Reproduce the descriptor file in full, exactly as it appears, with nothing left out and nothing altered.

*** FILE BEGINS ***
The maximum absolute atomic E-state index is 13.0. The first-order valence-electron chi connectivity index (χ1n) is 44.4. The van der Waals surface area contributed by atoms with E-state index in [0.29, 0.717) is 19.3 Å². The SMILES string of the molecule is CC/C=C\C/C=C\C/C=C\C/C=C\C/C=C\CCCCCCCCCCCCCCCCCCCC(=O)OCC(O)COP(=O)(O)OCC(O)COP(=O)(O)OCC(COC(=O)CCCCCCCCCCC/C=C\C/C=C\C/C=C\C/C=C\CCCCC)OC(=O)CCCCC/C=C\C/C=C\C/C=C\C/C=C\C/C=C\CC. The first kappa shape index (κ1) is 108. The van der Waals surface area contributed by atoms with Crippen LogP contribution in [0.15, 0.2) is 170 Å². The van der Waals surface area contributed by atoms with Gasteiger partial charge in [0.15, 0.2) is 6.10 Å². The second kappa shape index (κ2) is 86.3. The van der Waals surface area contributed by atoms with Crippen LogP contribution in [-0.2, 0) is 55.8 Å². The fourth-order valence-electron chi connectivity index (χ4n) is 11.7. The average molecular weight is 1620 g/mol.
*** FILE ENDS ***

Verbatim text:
The maximum absolute atomic E-state index is 13.0. The first-order valence-electron chi connectivity index (χ1n) is 44.4. The van der Waals surface area contributed by atoms with E-state index in [0.29, 0.717) is 19.3 Å². The SMILES string of the molecule is CC/C=C\C/C=C\C/C=C\C/C=C\C/C=C\CCCCCCCCCCCCCCCCCCCC(=O)OCC(O)COP(=O)(O)OCC(O)COP(=O)(O)OCC(COC(=O)CCCCCCCCCCC/C=C\C/C=C\C/C=C\C/C=C\CCCCC)OC(=O)CCCCC/C=C\C/C=C\C/C=C\C/C=C\C/C=C\CC. The first kappa shape index (κ1) is 108. The van der Waals surface area contributed by atoms with Crippen LogP contribution in [0.15, 0.2) is 170 Å². The van der Waals surface area contributed by atoms with Gasteiger partial charge in [0.15, 0.2) is 6.10 Å². The second kappa shape index (κ2) is 86.3. The van der Waals surface area contributed by atoms with Crippen LogP contribution in [-0.2, 0) is 55.8 Å². The fourth-order valence-electron chi connectivity index (χ4n) is 11.7. The average molecular weight is 1620 g/mol.